Where can we read some of your recent work?
I have work online at Glass Poetry Journal, Rogue Agent, and The Hunger Journal. I also have a poem in the summer 2019 issue of Lily Poetry Review, a new print journal that I highly recommend. I am currently in an MFA program, and lately finding time to submit work has been difficult.
My biggest news is this: I have a chapbook! Split Map won the 2018 Dare to Speak Chapbook competition held by Minerva Rising Press. I was really honored to have my work selected and really enjoyed the process of seeing a book come into being. Being in school means that I haven’t been able to promote this as much as I would like, so I’m grateful for this opportunity to say please check it out at AWP if you are going…or contact me!
Minerva Rising Press – book link: https://minervarising.com/purchase-books/
Rogue Agent: http://www.rogueagentjournal.com/rconnors
The Hunger: https://www.thehungerjournal.com/the-trees-acknowledge-you-rebecca-connors
Lily Poetry Review: https://lilypoetryreview.blog/
What are you reading right now?
In my program, we select our own reading lists, which means I can go wherever I need to go in terms of reading. Right now, my list includes Rilke, Plath, and Simic, and then books by poets writing now, like Terrance Hayes, Layli Long Soldier, and Jennifer Chang.
Here are a few books that I have read recently and cannot stop thinking about:
I highly recommend Rocket Fantastic, by Gabrielle Calvocoressi, for its shape-shifting poems that are linked together in extraordinary ways. Her exploration of selfhood and gender and relationships is so fierce. Everything is fluid and also strict, genders/names/events shift and return in changed ways. As I read it, I began to see how the poems speak to each other and how there is violence, redemption, and power in achieving one’s own identity. “[You can hold a duck down on a rock and cut its head off]” near the end of the collection is the poem that shows the violence in transformation and growth. When I came across it in the collection, I burst into tears.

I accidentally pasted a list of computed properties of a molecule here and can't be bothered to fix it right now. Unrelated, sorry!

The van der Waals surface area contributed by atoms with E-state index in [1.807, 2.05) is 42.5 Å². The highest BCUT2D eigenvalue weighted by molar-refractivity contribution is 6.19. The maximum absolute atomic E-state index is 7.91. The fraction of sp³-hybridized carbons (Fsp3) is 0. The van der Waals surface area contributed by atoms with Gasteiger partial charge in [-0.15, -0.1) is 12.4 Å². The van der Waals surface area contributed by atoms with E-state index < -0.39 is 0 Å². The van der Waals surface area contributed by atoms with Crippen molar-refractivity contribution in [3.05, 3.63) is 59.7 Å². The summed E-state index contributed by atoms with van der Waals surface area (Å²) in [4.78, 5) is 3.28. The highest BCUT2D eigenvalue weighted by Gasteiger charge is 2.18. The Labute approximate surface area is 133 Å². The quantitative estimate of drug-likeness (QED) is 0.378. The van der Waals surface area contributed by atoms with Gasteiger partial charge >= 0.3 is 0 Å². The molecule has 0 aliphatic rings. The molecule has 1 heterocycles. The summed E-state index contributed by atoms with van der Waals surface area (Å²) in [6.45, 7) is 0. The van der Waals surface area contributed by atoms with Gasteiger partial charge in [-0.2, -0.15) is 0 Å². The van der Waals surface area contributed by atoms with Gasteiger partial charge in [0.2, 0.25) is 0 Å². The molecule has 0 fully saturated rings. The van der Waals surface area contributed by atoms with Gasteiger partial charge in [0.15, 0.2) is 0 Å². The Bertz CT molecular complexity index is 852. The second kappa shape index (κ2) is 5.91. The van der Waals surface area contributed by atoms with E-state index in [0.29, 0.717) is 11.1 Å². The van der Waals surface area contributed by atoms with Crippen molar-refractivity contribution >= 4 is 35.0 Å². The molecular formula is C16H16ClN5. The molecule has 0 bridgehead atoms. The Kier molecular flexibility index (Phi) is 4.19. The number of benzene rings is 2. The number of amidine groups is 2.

I also highly recommend Simulacra, by Airea D. Matthews. Her collection confounds me because it is so well orchestrated. Matthews uses multiple forms to explore hunger, addiction, personhood, and reality. Think Greek mythology, conversations with Anne Sexton, and responses to texts of Baudrillard and Wittgenstein. The variety of form is inspirational – text messages, letters, prose poems, and even a condensed Opera script. While cerebral, her poems are also filled with assurance and beautiful language.
Writers who are concerned with the degradation of language through“fake news” and gaslighting need to read Solmaz Sharif’s collection LOOK, which focuses on language, on definitions, and how words have impact. She uses the Department of Defense Dictionary of Military Terms and places real bodies behind the weaponized language. She explores how the language of a poet and the language of a warmonger can use the same words with different meanings. For example, the word “Look” in military terms means, “In mine warfare, a period during which a mine circuit is receptive of an influence.” She is primarily concerned about power and how language needs to be examined and held accountable.
What’s next for you?
At the moment, I am putting together my creative thesis for graduation in July. I hope that this manuscript will become a real book one day. Other than that, I am trying to figure out what I will do once I graduate!
Rebecca Connors’ poems can be found in Glass, Rogue Agent, Dialogist, and Tinderbox Poetry Journal, among others. Her first chapbook, Split Map, was published by Minerva Rising Press in 2019. She lives with her family in Boston, where she is currently an MFA candidate at the Solstice MFA in Creative Writing Program at Pine Manor College. Follow her on Twitter @aprilist, Instagram @aprilistwrites or visit her site at aprilist.com.
Rebecca Connors’ poem “The physics of rebirth” appears in issue 2:1 of Tinderbox.